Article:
There is a saying that some of the best engineers of the Good Old USA came from the Mid West. It was something to do with the long winters and time to think. I spent a substantial part of my interesting journey through life in South Bend, Indiana which was the home of Studebaker. Worked for quite a few interesting companies in a very varied set of enriching assignments.
One such foray was with an Electronic Connector assembling shop. Their claim to fame was being able to assemble and supply at short notice connectors with a lot size as low as one. A major portion of these were hand assembled.
One of their engineers was a model railroad enthusiast and was well versed in Mechatronics. He invented and built an automated connector assembly machine in-house. It was an extraordinary machine and took the company to the next level.
I was hired to be part of the engineering team and built a couple of automatic connector gluing systems using a PC as a control system and doing digital I/O with the parallel port. Engineering was a fun effort with us playing designer & builder.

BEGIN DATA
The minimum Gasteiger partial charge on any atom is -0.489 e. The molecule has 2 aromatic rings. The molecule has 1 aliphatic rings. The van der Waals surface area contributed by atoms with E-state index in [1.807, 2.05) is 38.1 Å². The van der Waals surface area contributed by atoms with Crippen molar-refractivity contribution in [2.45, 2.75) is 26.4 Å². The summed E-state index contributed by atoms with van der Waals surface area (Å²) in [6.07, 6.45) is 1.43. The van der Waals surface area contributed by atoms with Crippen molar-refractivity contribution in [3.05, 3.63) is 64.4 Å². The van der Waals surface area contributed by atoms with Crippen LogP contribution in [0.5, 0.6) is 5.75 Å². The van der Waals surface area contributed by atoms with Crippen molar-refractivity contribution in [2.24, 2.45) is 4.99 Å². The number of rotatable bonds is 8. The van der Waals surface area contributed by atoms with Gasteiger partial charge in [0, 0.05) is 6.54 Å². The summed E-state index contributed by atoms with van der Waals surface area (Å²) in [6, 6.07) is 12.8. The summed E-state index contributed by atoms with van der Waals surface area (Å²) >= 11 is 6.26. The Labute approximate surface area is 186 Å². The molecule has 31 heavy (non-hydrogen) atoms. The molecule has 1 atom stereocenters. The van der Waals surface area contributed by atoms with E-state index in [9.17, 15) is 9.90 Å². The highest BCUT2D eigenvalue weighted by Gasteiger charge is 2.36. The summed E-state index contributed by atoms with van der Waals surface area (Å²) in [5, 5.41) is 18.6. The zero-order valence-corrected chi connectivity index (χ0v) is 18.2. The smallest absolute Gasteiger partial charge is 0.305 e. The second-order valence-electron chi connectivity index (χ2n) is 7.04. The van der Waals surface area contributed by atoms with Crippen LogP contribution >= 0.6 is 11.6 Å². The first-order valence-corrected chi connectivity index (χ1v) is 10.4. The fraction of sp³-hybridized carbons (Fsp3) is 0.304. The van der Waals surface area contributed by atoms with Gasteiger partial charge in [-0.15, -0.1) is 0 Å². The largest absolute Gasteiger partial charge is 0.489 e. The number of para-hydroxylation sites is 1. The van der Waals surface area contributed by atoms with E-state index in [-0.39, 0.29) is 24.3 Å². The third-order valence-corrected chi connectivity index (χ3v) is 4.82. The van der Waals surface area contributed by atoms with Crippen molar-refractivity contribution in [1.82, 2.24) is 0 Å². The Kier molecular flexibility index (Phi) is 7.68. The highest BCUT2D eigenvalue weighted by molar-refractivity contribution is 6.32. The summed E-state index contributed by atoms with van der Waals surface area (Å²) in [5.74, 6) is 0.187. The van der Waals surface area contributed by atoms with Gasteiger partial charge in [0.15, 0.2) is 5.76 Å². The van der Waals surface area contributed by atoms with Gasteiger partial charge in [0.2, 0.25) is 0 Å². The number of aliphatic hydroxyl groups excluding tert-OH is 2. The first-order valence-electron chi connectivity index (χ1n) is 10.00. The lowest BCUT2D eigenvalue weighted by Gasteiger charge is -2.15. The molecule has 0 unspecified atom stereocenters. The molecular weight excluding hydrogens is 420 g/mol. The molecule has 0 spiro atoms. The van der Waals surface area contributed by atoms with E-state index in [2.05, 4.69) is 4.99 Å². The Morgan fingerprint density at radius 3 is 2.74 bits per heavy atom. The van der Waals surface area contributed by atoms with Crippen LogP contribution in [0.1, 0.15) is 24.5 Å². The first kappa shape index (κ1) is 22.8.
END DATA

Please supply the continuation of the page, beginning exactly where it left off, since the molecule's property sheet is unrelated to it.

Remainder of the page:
It is here I was introduced to an exercise in “Culture Change Management” with good old Mid Western Smarts.
The company hired an old-timer to run the operation and in the process change the culture and take it to the next level. Old man spent the first month of his time in the company with the operators in the shop floor. He was hands on, assembling and packing the connectors, learning, observing and making a strong connection with the Team.
Old man did not make any speeches or promises. He went through the system operation by operation and improved the process in an incremental and smooth way. Before anyone realized it the company received the required quality registration.
He was a friendly guy but very firm in handling the system. He did not talk LEAN or Six Sigma but kept a clean and efficient shop, shipped products on time with almost no returns.
He expanded the shop, increase business and ultimately built a brand new facility increasing the employment in the area.
It did help that he came from a similar operation, had full support of the owners in all his proposals and was willing to listen to experts in the field.
I am sure that there are many small companies in the USA doing this and more and keep the countries economic engine turning.